Sen. Elizabeth Warren, one of the front-runners for the 2020 Democratic nomination, skewered President Donald Trump as a "racist" who has himself "created plenty of space for hate" after a 21-year-old white gunman who railed against immigration brutally murdered 20 people and injured dozens more at a Walmart near the southern border.
"Donald Trump says hate has no place in our country? Donald Trump has created plenty of space for hate. He is a racist," Warren told CNN's Don Lemon on Sunday. "He has made one racist remark after another, he has put in place racist policies and we've seen the consequences of it."
Warren responded directly to a soundbite Lemon played of the president in the aftermath of one of two mass shootings in less than a day, the second leaving nine dead in Dayton, Ohio. After saying that "hate has no place in our country," Trump sought to defend his record and cast blame on mental illness as the driving force behind the massacre rather than white supremacy.
"We've done actually a lot, but perhaps more has to be done. But this is also a mental illness problem, if you look at both of these cases. This is mental illness," Trump added. "These are people who are really very, very seriously mentally ill."
But the Massachusetts Democrat pushed back strongly against Trump's move to downplay white supremacy as a domestic terrorism threat.
"White supremacy is a domestic terrorism threat in the same way that foreign terrorism threatens our people," she told Lemon. "And it is the responsibility of the president of the United States to help fight back against that — not to wink, and nod, and smile at it and let it get stronger in this country."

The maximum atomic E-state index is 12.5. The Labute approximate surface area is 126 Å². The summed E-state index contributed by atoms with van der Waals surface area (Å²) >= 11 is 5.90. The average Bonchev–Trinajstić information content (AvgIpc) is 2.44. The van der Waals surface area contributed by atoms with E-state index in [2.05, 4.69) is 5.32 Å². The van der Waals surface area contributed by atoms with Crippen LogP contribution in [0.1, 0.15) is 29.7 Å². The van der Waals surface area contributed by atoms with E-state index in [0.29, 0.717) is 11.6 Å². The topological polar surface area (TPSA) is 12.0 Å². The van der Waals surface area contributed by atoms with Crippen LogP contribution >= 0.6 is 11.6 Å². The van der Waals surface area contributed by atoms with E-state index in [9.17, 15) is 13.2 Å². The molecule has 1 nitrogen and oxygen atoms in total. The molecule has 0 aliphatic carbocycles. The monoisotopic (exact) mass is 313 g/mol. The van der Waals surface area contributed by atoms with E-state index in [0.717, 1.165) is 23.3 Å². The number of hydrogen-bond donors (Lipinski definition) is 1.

"Hate crimes are up around this country," Warren continued. "And people who are hateful feel like they are now empowered — they are protected. They celebrate this president."
In November, an FBI report revealed that hate crimes had skyrocketed by 17 percent between 2016 and 2017, the first full year of Trump's presidency. That figure represented the biggest year over year increase in hate crimes since a wave of anti-Muslim crimes followed the 9/11 terrorist attacks in 2011.
"This has turned America in a terrible direction. And Donald Trump keeps it gong. And let's be clear: A Republican Congress — Republican leadership in Washington, they've got nothing to say about it," Warren said. "And that means they just help strengthen it. They help it keep moving right along."
"We must speak clearly to combat evil in any form it takes. What we saw yesterday was a heinous act of terrorism and white supremacy," the conservative congressman tweeted. "There is no place for this in El Paso, in Texas, or anywhere across our nation."
More than 120,000 tweets sharing the hashtag #MassacreMitch were sent in the wake of this weekend's pair of mass shootings, calling out the Republican leader over Senate inaction on gun control in the wake of continued bloodshed.
The shooter accused of carrying out the massacre in El Paso wrote in a racist screed that “this attack is a response to the Hispanic invasion of Texas," directly echoing Trump's repeated warnings of "an invasion" at the border ahead of midterm elections.
"The suspect wrote that his views 'predate Trump,' as if anticipating the political debate that would follow the blood bath," Peter Baker and Michael D. Shear wrote in the New York Times. "But if Mr. Trump did not originally inspire the gunman, he has brought into the mainstream polarizing ideas and people once consigned to the fringes of American society."